In 2008, Laura Vida’s kitchen almost always had a light dusting of flour, sugar, and candy sprinkles. It’s the year the stay-at-home mom of three’s cooking classes in her Seattle home evolved into an actual business, and FrogLegs Culinary Academy was hatched.
“(It was) thrilling, scary, exciting … it’s hard to describe how I felt at that time as turning what started as a way for me to work from home and being around my kids was now becoming a full-born business — in my home,” Vida said. “Props to my husband for his patience.”
FrogLegs Culinary Academy is an engaging and hands-on cooking school and special event space for kids and adults. It offers edible education and entertainment with a wide range of cooking classes and seasonal workshops, birthday parties, summer and school break camps, as well as corporate team building, group events, and catering.
In 2016, Vida’s home-based Seattle business hopped over Lake Washington, and she opened FrogLegs in Kirkland. And this summer, it jumped back over to Seattle to open an additional location at University Village, where there are drop-in cake-and cupcake-decorating classes, as well as an expanded schedule of adult cooking classes and team-building events.
“In addition to an expanded selection of food-inspired retail goods and colorful party supplies, the Mrs. FrogLegs Treat Mercantile is a prominent new feature,” Vida said. “We are the first in the area to offer edible cookie dough — no eggs and heat-treated flour make it safe to eat.”
You can get fun flavors of cookie dough goodness at both the Seattle and Kirkland locations. And if you are looking for a sweet gift, they also sell adorable items like giant plush cupcake pillows with smiley faces and a cherry on top, and fresh-baked cookies.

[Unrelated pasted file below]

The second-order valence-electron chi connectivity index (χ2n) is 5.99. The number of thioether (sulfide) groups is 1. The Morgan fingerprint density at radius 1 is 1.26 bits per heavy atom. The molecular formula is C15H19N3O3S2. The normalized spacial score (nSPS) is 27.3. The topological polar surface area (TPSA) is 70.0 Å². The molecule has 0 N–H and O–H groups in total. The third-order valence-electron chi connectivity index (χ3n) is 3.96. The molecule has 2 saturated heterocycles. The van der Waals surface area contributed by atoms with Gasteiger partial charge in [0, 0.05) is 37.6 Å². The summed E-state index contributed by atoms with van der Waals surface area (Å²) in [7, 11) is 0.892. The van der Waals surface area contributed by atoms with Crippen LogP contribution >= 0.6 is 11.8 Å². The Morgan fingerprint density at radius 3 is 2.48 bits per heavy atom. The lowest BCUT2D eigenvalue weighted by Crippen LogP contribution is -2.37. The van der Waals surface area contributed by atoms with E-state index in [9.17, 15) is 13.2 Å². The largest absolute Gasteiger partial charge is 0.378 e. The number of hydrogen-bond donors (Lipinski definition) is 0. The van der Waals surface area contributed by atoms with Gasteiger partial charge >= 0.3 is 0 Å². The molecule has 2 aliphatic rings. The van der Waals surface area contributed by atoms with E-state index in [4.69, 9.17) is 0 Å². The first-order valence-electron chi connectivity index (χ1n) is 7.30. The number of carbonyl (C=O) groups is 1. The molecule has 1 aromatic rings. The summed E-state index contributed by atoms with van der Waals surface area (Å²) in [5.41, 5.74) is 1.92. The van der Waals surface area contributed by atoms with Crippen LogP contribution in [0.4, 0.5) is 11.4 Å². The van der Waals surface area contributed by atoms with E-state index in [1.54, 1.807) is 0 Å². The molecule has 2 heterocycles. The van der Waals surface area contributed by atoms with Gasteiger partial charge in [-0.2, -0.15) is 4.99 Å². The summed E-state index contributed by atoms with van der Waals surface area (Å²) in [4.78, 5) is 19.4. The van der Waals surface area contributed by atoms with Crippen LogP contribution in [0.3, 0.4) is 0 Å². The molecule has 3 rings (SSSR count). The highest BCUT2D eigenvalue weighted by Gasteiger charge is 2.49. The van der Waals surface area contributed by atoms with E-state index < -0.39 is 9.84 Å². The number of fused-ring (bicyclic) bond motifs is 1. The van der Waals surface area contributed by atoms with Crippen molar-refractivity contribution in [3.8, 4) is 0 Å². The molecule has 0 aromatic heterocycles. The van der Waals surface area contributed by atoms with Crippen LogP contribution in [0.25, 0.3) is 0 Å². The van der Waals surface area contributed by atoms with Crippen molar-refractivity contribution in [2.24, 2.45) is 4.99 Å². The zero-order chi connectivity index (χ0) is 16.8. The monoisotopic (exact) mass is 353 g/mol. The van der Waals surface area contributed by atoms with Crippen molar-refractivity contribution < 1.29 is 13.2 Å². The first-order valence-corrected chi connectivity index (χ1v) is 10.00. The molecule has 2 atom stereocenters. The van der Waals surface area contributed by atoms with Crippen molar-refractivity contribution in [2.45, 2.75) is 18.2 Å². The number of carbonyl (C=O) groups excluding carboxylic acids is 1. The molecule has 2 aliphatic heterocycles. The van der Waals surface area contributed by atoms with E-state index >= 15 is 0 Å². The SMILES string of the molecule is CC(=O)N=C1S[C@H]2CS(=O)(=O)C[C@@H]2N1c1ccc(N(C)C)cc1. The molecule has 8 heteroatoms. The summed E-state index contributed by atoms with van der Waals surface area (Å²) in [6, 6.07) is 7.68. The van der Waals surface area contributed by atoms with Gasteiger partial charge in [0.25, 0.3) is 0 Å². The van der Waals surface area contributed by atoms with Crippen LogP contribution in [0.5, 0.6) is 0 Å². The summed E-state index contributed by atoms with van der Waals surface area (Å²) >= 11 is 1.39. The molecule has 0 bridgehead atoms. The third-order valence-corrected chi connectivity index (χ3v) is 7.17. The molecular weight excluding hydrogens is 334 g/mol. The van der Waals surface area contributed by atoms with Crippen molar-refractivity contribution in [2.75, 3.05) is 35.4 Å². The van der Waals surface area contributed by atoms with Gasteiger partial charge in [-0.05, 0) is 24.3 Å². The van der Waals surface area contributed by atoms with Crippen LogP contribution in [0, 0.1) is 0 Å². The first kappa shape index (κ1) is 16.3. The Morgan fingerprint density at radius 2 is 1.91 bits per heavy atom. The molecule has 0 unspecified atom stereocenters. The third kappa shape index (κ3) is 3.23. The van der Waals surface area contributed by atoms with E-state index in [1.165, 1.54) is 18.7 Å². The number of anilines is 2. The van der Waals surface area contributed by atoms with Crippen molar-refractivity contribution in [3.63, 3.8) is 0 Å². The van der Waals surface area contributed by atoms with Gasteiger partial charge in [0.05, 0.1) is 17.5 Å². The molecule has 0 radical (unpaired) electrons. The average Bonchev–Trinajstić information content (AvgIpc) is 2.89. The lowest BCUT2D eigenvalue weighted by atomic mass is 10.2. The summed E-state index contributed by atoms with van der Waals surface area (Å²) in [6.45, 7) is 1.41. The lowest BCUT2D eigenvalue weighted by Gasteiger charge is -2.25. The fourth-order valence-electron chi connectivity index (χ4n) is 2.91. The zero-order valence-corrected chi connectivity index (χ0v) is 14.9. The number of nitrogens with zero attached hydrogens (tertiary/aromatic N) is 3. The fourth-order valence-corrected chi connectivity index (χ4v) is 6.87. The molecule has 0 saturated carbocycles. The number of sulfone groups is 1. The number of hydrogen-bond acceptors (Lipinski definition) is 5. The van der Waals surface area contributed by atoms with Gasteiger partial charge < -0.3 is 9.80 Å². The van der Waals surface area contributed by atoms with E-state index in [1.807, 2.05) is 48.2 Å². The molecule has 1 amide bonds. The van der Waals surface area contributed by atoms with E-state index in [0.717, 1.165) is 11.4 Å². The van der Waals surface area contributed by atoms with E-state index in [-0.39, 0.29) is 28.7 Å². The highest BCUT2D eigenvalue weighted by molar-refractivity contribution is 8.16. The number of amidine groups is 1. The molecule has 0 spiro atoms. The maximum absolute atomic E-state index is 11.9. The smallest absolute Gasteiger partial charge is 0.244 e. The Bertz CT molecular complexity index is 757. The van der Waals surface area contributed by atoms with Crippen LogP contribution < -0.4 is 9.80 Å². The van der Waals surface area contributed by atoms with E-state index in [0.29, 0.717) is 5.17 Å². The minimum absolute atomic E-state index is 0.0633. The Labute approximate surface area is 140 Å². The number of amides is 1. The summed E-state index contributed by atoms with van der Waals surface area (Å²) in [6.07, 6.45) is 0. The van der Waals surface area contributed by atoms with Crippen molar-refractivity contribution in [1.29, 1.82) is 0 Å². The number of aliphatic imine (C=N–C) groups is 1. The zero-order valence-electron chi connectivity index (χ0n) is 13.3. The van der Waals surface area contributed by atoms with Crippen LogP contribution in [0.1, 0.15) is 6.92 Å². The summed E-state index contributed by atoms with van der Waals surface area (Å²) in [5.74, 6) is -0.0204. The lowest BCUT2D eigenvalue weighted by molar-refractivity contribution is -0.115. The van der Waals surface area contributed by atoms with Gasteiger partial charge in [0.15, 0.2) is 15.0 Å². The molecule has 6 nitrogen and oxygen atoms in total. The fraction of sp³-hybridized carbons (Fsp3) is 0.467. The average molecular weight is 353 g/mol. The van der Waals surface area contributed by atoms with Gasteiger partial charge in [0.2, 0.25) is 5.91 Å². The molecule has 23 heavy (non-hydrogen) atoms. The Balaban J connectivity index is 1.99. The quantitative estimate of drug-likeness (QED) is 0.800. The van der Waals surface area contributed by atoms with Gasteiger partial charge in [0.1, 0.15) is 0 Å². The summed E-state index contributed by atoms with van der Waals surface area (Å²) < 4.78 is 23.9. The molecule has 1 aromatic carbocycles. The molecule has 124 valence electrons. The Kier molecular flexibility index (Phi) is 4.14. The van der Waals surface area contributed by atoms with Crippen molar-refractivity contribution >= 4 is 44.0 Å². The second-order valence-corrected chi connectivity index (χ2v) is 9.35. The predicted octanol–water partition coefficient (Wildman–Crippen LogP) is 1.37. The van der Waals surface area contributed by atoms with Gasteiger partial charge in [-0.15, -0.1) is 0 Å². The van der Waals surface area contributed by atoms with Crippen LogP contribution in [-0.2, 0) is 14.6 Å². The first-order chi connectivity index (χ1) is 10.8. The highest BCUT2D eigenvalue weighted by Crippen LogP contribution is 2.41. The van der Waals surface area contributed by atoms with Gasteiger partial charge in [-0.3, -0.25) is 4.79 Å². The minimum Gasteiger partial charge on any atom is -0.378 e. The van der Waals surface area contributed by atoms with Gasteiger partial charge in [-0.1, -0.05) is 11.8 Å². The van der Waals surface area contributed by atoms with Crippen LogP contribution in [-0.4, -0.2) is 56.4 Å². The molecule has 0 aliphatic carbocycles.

When Vida finds a moment to reflect about how her stay-at-home hobby morphed into a successful business, it continues to energize her. She was raised in Michigan, where she could be found catching frogs (which inspired the name) and spent time with both sets of grandparents, where she cooked alongside them every chance she got. When she got older, friends would ask her how to cook and bake, and later she would get hired to cater events. She had the talent, but wasn’t sure how that would translate into a business.
“When I first started, it was this idea that hadn’t really been done before, so I found the open road exciting,” she said. “It was a blending of all the things I loved: food, gatherings, children, holidays, and celebrations all rolled into one. It was probably about year three that I really felt this could turn into something bigger!”
Her retail marketing, branding experience, passion, and professionalism propelled the company, and she has advice for others who have an idea they are considering growing.
“If you have an entrepreneurial spirit inside, I absolutely think you should pay attention to that. However, that being said, many startup businesses are not successful because the emotion takes over, walls are painted, and décor imagined all before the business plan, budgeting, and real practicality of it all is accounted for,” she said. “Starting a business is a risk. Calculate your risk, surround yourself with people who will give you honest opinions, do your research, know your customers and what they want, and see the demand. Take the emotion out of it, capitalize on your strengths, understand and accept your limitations. Acknowledge that you are now HR, accounting, store manager, dishwasher, customer service, and quality control, and embrace it.
“When this is all accounted for, roll up those sleeves, and start referring to yourself as #girlboss!”
FrogLegs Culinary Academy